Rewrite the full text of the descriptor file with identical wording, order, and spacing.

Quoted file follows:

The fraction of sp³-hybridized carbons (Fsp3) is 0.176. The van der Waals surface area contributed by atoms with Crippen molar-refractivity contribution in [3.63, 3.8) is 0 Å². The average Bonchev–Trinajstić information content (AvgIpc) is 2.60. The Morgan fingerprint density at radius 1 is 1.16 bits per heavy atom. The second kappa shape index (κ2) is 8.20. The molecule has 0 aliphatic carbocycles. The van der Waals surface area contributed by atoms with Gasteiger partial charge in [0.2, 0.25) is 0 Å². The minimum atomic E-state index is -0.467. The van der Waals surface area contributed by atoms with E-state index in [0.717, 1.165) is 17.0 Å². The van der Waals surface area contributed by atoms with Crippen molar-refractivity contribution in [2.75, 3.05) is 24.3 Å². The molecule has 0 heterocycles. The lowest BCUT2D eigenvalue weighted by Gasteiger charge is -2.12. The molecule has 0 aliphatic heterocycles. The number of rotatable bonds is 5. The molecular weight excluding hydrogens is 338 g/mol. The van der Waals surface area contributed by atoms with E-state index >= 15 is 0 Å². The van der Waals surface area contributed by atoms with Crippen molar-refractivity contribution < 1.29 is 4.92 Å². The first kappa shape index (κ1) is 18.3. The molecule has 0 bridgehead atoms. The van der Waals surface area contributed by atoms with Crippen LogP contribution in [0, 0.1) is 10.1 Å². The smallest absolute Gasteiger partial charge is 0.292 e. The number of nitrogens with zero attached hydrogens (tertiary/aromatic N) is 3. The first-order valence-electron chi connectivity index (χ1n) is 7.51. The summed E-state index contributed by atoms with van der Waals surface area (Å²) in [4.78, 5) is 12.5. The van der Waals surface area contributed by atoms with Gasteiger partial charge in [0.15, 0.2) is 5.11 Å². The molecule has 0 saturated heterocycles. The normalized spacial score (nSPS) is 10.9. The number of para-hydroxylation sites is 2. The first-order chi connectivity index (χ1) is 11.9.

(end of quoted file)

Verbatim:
The fraction of sp³-hybridized carbons (Fsp3) is 0.176. The van der Waals surface area contributed by atoms with Crippen molar-refractivity contribution in [3.63, 3.8) is 0 Å². The average Bonchev–Trinajstić information content (AvgIpc) is 2.60. The Morgan fingerprint density at radius 1 is 1.16 bits per heavy atom. The second kappa shape index (κ2) is 8.20. The molecule has 0 aliphatic carbocycles. The van der Waals surface area contributed by atoms with Gasteiger partial charge in [0.2, 0.25) is 0 Å². The minimum atomic E-state index is -0.467. The van der Waals surface area contributed by atoms with E-state index in [0.717, 1.165) is 17.0 Å². The van der Waals surface area contributed by atoms with Crippen molar-refractivity contribution in [2.75, 3.05) is 24.3 Å². The molecule has 0 heterocycles. The lowest BCUT2D eigenvalue weighted by Gasteiger charge is -2.12. The molecule has 0 aliphatic heterocycles. The number of rotatable bonds is 5. The molecular weight excluding hydrogens is 338 g/mol. The van der Waals surface area contributed by atoms with E-state index >= 15 is 0 Å². The van der Waals surface area contributed by atoms with Crippen molar-refractivity contribution < 1.29 is 4.92 Å². The first kappa shape index (κ1) is 18.3. The molecule has 0 bridgehead atoms. The van der Waals surface area contributed by atoms with Crippen LogP contribution in [0, 0.1) is 10.1 Å². The smallest absolute Gasteiger partial charge is 0.292 e. The number of nitrogens with zero attached hydrogens (tertiary/aromatic N) is 3. The first-order valence-electron chi connectivity index (χ1n) is 7.51. The summed E-state index contributed by atoms with van der Waals surface area (Å²) in [4.78, 5) is 12.5. The van der Waals surface area contributed by atoms with Gasteiger partial charge in [0.15, 0.2) is 5.11 Å². The molecule has 0 saturated heterocycles. The normalized spacial score (nSPS) is 10.9. The number of para-hydroxylation sites is 2. The first-order chi connectivity index (χ1) is 11.9.